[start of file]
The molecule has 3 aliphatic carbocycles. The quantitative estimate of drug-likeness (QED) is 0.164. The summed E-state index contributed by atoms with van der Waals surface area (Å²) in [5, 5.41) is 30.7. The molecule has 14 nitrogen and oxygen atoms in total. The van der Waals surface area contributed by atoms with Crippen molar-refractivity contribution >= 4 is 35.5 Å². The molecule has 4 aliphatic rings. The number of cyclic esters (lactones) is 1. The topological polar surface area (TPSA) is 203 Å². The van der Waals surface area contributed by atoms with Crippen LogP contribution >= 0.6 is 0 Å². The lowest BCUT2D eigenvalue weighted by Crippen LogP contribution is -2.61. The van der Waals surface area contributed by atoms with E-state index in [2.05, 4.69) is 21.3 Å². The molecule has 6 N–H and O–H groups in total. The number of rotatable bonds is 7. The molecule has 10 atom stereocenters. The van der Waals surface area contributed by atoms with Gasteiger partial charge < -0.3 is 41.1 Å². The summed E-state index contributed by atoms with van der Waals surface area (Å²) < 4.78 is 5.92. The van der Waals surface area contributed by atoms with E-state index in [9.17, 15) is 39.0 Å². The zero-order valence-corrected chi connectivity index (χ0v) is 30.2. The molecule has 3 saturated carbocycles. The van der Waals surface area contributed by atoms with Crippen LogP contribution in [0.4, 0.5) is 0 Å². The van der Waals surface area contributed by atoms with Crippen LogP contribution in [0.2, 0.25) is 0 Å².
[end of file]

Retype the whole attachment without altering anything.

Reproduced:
The molecule has 3 aliphatic carbocycles. The quantitative estimate of drug-likeness (QED) is 0.164. The summed E-state index contributed by atoms with van der Waals surface area (Å²) in [5, 5.41) is 30.7. The molecule has 14 nitrogen and oxygen atoms in total. The van der Waals surface area contributed by atoms with Crippen molar-refractivity contribution >= 4 is 35.5 Å². The molecule has 4 aliphatic rings. The number of cyclic esters (lactones) is 1. The topological polar surface area (TPSA) is 203 Å². The van der Waals surface area contributed by atoms with Crippen LogP contribution >= 0.6 is 0 Å². The lowest BCUT2D eigenvalue weighted by Crippen LogP contribution is -2.61. The van der Waals surface area contributed by atoms with E-state index in [2.05, 4.69) is 21.3 Å². The molecule has 6 N–H and O–H groups in total. The number of rotatable bonds is 7. The molecule has 10 atom stereocenters. The van der Waals surface area contributed by atoms with Gasteiger partial charge < -0.3 is 41.1 Å². The summed E-state index contributed by atoms with van der Waals surface area (Å²) < 4.78 is 5.92. The van der Waals surface area contributed by atoms with E-state index in [9.17, 15) is 39.0 Å². The zero-order valence-corrected chi connectivity index (χ0v) is 30.2. The molecule has 3 saturated carbocycles. The van der Waals surface area contributed by atoms with Crippen LogP contribution in [0.4, 0.5) is 0 Å². The van der Waals surface area contributed by atoms with Crippen LogP contribution in [0.2, 0.25) is 0 Å².